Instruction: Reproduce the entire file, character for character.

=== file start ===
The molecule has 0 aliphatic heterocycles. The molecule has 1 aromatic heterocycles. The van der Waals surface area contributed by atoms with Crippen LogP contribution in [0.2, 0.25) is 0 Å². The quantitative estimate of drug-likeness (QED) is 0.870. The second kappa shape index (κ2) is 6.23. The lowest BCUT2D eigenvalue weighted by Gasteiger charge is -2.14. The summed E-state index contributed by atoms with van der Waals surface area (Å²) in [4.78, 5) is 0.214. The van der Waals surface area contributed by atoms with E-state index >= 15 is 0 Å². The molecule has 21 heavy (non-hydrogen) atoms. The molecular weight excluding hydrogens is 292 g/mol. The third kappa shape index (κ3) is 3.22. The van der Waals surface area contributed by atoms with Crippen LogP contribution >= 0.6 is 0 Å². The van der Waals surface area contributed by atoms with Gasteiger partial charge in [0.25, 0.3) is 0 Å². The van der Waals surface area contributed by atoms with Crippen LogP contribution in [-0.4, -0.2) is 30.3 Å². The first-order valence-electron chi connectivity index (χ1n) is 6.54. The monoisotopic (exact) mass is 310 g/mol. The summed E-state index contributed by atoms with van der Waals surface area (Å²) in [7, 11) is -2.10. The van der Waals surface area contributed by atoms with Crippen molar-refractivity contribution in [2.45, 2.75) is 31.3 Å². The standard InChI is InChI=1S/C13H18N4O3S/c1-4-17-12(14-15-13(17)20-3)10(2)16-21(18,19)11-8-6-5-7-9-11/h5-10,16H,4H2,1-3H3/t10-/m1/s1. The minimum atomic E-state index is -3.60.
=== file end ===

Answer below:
The molecule has 0 aliphatic heterocycles. The molecule has 1 aromatic heterocycles. The van der Waals surface area contributed by atoms with Crippen LogP contribution in [0.2, 0.25) is 0 Å². The quantitative estimate of drug-likeness (QED) is 0.870. The second kappa shape index (κ2) is 6.23. The lowest BCUT2D eigenvalue weighted by Gasteiger charge is -2.14. The summed E-state index contributed by atoms with van der Waals surface area (Å²) in [4.78, 5) is 0.214. The van der Waals surface area contributed by atoms with E-state index >= 15 is 0 Å². The molecule has 21 heavy (non-hydrogen) atoms. The molecular weight excluding hydrogens is 292 g/mol. The third kappa shape index (κ3) is 3.22. The van der Waals surface area contributed by atoms with Crippen LogP contribution >= 0.6 is 0 Å². The van der Waals surface area contributed by atoms with Gasteiger partial charge in [0.25, 0.3) is 0 Å². The van der Waals surface area contributed by atoms with Crippen LogP contribution in [-0.4, -0.2) is 30.3 Å². The first-order valence-electron chi connectivity index (χ1n) is 6.54. The monoisotopic (exact) mass is 310 g/mol. The summed E-state index contributed by atoms with van der Waals surface area (Å²) in [7, 11) is -2.10. The van der Waals surface area contributed by atoms with Crippen molar-refractivity contribution in [2.45, 2.75) is 31.3 Å². The standard InChI is InChI=1S/C13H18N4O3S/c1-4-17-12(14-15-13(17)20-3)10(2)16-21(18,19)11-8-6-5-7-9-11/h5-10,16H,4H2,1-3H3/t10-/m1/s1. The minimum atomic E-state index is -3.60.